San Francisco Superior Court judge rejects “separate but equal” approach to gay unions
For the fourth time in the past year, a state trial judge has found that no legally sufficient reason exists to deny same-sex couples the right to marry.
Following the example of two Washington State trial judges and a New York State judge, San Francisco Superior Court Judge Richard A. Kramer ruled on March 14 that denying same-sex couples such a right violates the equal protection requirement of the California Constitution.
Once Kramer’s “tentative” decision becomes final, probably later this month, it is automatically stayed for 60 days to give the losing parties an opportunity to appeal.
But in this case, unlike that of New York City, the decision to appeal is not up to San Francisco’s mayor, Gavin Newsom, since the city, the plaintiff in one of the cases, was on the winning side.
There were six cases, all consolidated for hearing before Kramer, presenting a complicated line-up of plaintiffs, who were on both sides of the underlying issue. Immediately after the decision was announced, it was clear that two plaintiffs, The Proposition 22 Legal Defense and Education Fund, and Randy Thomasson, would appeal. These plaintiffs had sued the city of San Francisco seeking to end Mayor Newsom’s action last winter of granting marriage licenses to same-sex couples.
The defendants who will likely appeal are the State of California, sued in three of the cases, and Los Angeles County, which was sued for a marriage license by a same-sex couple.
Because the case is being litigated solely on state constitutional grounds, it will not be eligible for appeal to the U.S. Supreme Court. The final judicial stopping place will be California’s Supreme Court.
But the looming question is whether the case will be short-stopped by California’s initiative process, since the immediate result of the opinion is likely to be a quick attempt by marriage opponents to put an anti-marriage constitutional amendment on the ballot and get it passed before the lawsuit can get to the state’s highest court.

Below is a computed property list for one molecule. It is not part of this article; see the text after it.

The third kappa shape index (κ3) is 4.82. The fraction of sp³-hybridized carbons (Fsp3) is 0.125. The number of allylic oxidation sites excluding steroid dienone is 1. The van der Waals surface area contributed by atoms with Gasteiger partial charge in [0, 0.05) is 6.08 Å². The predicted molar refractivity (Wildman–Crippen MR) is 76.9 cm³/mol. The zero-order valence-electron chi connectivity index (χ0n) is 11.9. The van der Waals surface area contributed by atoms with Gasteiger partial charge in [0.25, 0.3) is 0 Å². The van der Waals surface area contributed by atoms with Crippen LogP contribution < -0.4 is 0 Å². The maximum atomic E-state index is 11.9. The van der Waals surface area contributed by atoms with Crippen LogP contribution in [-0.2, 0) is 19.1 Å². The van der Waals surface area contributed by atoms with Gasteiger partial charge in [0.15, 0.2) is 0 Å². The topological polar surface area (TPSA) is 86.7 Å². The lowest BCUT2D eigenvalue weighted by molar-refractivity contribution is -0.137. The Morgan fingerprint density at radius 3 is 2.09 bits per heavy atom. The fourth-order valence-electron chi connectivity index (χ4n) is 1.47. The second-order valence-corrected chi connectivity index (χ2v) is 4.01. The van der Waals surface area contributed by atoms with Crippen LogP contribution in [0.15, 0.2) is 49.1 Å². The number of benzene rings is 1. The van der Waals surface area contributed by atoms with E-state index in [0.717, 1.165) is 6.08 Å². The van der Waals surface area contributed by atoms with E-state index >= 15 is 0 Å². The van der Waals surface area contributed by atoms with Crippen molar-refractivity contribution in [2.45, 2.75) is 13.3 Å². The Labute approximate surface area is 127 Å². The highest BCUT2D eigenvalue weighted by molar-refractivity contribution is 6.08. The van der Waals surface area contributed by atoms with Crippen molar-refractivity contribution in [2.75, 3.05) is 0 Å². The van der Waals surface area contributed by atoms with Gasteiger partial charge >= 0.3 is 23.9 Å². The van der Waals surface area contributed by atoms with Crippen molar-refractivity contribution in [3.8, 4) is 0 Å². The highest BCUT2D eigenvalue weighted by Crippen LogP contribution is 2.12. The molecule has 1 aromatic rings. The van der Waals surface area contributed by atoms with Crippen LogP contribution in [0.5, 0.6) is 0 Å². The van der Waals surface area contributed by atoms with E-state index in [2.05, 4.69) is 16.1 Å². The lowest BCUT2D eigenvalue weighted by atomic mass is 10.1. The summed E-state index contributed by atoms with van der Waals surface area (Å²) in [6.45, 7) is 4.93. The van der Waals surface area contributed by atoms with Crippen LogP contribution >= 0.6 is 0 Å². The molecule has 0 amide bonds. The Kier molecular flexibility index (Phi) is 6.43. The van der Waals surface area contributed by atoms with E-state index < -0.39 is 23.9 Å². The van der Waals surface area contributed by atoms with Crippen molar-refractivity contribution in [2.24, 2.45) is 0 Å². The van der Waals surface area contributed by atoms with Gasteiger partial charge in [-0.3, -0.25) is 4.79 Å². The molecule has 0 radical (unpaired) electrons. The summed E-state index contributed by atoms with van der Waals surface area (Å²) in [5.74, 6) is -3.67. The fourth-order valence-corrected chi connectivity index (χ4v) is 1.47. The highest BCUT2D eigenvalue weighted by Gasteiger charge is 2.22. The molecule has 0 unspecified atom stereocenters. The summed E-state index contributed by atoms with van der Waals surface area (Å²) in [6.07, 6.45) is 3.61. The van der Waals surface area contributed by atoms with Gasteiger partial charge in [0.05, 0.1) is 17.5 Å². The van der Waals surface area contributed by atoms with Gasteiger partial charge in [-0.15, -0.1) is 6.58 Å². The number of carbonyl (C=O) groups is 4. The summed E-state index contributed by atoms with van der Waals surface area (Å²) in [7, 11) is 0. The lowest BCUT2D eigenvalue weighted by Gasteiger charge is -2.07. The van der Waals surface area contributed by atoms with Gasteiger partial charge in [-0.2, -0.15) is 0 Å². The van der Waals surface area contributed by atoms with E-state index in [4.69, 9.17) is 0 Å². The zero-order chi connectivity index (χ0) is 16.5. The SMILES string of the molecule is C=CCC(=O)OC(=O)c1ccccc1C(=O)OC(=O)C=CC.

In the meantime, however, Kramer has produced an opinion noteworthy for its straightforward logic.
Under California’s equal protection provision, discriminatory state policies can be evaluated under either a “rational basis” test, which merely requires that a statute further a legitimate public policy, or a “strict scrutiny” test, under which statutes must be related to “compelling” interests for which the statute is “necessary.” The strict scrutiny test must be used in cases involving “fundamental rights” or in cases where the classification employed in the law—such as sex—is “constitutionally suspect.”
Kramer decided that the appropriate test for this case is strict scrutiny, having decided that the state’s marriage law discriminates by establishing a classification based on sex, and that the right to marry is a fundamental right. However, maximizing the likelihood that his decision will stand up on appeal, Kramer concluded that it did not matter which test he used, because the law did not even have a rational, never mind compelling, justification.
The state had argued that the law was justified by the goal of preserving its traditional definition of marriage, and by the fact that the recently enacted law granting registered same-sex domestic partners almost all the same rights as married couples eliminated any unconstitutional discrimination.